Classifying Glyphs: Combining Evolution and Learning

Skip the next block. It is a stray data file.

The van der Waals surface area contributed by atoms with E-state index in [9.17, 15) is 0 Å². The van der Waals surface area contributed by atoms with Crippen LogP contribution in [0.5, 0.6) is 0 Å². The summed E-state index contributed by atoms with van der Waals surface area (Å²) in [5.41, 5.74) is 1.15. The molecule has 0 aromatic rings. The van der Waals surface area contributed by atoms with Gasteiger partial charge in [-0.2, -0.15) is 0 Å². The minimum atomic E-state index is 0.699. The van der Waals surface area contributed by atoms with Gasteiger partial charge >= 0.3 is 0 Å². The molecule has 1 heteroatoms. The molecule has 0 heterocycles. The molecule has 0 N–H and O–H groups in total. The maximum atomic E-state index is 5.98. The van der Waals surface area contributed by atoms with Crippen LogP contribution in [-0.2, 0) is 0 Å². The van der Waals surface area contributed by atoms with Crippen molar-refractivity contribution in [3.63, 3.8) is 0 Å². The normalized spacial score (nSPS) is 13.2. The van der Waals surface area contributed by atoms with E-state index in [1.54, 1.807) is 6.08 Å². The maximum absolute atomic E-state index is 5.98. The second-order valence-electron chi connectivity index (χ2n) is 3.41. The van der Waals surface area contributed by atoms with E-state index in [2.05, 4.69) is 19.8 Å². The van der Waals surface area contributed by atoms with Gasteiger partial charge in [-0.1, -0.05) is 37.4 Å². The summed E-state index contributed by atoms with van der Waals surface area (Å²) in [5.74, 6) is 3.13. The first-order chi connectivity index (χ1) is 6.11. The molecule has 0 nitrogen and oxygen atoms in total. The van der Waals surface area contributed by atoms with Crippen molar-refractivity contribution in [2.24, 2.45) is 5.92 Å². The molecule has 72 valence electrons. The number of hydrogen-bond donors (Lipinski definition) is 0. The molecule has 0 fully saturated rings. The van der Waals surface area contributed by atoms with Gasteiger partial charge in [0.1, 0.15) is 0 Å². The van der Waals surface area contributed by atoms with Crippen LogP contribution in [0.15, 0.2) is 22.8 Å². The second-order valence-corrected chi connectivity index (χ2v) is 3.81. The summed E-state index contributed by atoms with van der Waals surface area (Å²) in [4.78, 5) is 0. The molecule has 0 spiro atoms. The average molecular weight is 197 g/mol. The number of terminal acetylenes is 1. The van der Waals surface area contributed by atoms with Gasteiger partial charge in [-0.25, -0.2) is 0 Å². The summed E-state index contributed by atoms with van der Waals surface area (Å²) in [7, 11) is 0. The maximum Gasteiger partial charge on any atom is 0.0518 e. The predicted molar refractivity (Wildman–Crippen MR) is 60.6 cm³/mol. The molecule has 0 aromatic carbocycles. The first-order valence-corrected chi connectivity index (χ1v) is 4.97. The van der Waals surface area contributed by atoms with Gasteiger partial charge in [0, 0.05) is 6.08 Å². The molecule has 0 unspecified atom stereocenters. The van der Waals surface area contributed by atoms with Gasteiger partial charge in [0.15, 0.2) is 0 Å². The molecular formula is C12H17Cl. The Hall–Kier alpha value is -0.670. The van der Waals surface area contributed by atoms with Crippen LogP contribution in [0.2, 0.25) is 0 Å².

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This dissertation investigates the classification capabilities of artificial neural networks (ANNs). The goal is to generalize over the features of a writing system, and thus classify the writing system of a previously unseen glyph. The complexity of the problem necessitates a large network, which hampers the tuning of the weights. ANNs were created using three different hybrids of back-propagation (BP) learning and evolution, and a pure BP algorithm for comparison. The purpose was to find the method best suited for this kind of generalization and classification networks. The results suggest that ANNs are able to generalize enough to solve the classification task, but it is depending on the weight tuning algorithm. A pure BP algorithm is preferable to any of the hybrid algorithms, due to the size of the ANN. This algorithm had both the best classification results and the fastest runtime, in addition to the least complex implementation.